Remembering Sonny

August 11, 2021

If there was ever a person whose countenance was perpetually sunny, it was Sonny.


Clifford Elmore Boteler, Jr., known to all of us as "Sonny", was the most cheerful person we ever knew. Always smiling with an affection that came from within, he greeted everyone with friendliness and genuine care.

Today, with his passing, the lights have grown dim in the shop at the back of the extant Beltsville Shell, the sunshine obscured by clouds of grief hanging over Beltsville.  All of us have lost a true, life-long,  friend.  A mournful vigil has ended.

Born on December 29, 1946, Sonny was for seven decades the heart and soul of Beltsville -- known by everyone and loved by all.  The third generation owner of the iconic general store -- Boteler & Son -- Sonny had a positive impact on everyone he met.

Sonny engaged in the usual childhood activities of a Beltsville kid.  

He was a member of Boy Scout Troop 408. In the early 1960's fewer than 2% of all Boy Scouts attained the distinction of Eagle Scout -- the highest achievement a boy can earn in Scouting.  Sonny was one of the first Eagles in Troop 408, earning his 21 merit badges for things like camping, hiking, and all the things that made Scouting fun.  In the photo below you can see his progression from Star to Life and finally to Eagle. He told me that he was proudest of his swimming merit badge.


At High Point High School, Sonny was one of the most popular members of the class of 1965.  He took the academic education track and was a member of the High Point Band. 

Here is his high school graduation photo.

And here is Sonny all dressed up for the senior prom with his High Point sweetheart, the lovely Gail Shirey. (Photo courtesy of Gail)

 Sonny supported the family business from his teenage years . . . .

 . . . . until the store finally closed its doors in 2006.


After Beltsville Shell was published, Sonny kept an inventory of the books handy at the store for customers to pick up and enjoy.  He loved telling the story of the writing of the book, and relating how all the old Shell regulars maintained a friendship throughout the years, later meeting for annual reunions.  He especially loved autographing the book for customers.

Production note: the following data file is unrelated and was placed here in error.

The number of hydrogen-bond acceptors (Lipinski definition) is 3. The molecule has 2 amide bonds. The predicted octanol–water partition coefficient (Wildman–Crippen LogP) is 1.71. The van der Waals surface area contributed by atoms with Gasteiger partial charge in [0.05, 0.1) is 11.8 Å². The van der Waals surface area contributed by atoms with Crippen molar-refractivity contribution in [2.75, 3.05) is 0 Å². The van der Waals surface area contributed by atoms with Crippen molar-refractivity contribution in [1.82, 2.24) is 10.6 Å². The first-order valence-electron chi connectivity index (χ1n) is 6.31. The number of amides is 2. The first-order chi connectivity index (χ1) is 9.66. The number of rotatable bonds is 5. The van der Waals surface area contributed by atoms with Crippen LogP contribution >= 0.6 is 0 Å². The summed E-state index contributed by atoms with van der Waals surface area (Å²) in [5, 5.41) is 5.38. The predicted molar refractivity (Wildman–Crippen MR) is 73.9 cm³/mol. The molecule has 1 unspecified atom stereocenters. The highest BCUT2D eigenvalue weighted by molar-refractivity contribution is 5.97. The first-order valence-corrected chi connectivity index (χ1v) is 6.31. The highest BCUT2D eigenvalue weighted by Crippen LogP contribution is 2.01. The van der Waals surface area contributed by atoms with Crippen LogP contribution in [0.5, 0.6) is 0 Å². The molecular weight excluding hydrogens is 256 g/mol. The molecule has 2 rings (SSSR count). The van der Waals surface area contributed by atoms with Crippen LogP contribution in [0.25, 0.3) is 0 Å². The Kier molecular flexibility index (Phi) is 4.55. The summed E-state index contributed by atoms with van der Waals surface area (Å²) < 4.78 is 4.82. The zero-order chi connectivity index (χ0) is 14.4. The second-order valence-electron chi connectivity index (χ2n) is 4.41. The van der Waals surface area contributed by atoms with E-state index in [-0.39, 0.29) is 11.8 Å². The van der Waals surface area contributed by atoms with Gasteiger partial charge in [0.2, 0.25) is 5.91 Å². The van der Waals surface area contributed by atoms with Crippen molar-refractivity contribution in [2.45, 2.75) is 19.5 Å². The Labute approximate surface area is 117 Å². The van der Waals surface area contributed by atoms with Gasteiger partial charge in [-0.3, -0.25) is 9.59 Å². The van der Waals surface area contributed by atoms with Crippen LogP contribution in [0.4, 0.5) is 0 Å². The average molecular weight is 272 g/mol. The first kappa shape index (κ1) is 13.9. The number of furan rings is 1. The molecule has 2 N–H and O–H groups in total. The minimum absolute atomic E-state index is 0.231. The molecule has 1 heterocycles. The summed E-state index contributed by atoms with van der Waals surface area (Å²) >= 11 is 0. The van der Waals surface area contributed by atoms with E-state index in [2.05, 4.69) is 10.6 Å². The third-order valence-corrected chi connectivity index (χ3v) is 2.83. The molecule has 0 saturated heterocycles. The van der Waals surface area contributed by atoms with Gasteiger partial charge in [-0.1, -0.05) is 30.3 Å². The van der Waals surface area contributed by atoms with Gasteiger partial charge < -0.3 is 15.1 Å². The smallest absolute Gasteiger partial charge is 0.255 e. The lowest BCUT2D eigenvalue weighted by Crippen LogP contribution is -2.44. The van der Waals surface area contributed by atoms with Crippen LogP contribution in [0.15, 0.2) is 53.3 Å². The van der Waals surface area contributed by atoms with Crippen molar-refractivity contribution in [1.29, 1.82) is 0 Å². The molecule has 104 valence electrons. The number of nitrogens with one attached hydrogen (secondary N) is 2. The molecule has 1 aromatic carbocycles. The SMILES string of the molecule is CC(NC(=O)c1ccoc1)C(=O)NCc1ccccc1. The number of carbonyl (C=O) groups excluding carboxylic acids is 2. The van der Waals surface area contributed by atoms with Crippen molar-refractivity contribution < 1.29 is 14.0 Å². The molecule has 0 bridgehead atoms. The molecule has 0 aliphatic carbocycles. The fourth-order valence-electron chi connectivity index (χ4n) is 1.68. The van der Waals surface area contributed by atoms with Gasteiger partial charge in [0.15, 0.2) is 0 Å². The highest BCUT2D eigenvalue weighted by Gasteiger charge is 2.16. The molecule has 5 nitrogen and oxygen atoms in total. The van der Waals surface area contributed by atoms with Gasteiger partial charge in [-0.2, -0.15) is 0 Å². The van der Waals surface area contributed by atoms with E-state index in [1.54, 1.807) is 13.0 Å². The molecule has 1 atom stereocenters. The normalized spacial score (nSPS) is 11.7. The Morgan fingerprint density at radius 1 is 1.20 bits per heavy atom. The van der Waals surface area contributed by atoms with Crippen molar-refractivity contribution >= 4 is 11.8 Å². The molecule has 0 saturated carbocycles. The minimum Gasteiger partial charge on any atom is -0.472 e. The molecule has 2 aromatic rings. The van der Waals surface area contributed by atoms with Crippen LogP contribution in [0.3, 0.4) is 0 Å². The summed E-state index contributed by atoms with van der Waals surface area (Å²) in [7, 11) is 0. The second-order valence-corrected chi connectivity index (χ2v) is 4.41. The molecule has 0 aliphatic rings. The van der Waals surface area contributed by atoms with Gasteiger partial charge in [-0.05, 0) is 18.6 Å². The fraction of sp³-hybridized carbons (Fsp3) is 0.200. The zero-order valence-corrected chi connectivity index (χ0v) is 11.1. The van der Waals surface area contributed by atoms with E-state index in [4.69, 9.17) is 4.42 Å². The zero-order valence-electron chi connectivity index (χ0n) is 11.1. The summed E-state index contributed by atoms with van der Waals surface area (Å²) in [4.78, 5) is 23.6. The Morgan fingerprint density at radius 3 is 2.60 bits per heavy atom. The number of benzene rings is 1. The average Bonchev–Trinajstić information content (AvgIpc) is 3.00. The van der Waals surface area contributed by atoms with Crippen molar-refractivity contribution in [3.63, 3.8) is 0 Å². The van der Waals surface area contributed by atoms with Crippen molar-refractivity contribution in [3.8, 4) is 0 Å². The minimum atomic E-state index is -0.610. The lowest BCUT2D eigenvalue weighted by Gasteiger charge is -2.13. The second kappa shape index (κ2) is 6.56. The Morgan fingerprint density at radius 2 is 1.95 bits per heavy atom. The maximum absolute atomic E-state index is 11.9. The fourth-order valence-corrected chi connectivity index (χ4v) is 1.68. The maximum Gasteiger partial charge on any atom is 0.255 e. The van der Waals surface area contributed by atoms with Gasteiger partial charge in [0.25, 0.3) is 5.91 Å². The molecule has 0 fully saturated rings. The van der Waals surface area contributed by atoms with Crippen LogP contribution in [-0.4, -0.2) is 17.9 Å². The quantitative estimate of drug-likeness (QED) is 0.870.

A few months ago Sonny and I collaborated on a project to document the history of Boteler & Son General Store and I'm not sure who got more enjoyment out of this exercise, Sonny or me!  Here is a link to the story:

The Story of Boteler & Son -- General Store

Finally freed of the non-stop, daily grind of running the store, Sonny was able to turn to some adventures.  One of my favorite times with him was a trip, courtesy of Bill Goodwin, to the NASCAR Track in Dover, Delaware.  Here is Sonny in his driver's suit tackling the "Monster Mile" track in a real NASCAR racer.

From day one Sonny was a "Chevy man," following in the tradition of the Boteler family.  His first car was a turbocharged Chevy Corvair that he drove to high school.  Before long he upgraded to Corvette, and he owned two classic mid-sixties Corvette Stingrays.

 Here is Sonny in his family home with a fifth-generation Corvette.

From the first day that I began formulating the details for the book, Beltsville Shell, You Are What You Drive, I knew that Sonny would be one of the main characters of the book. Sonny embraced the concept of the book immediately and was a great source of history and memories throughout its pages. Chapter 26 is Sonny's chapter.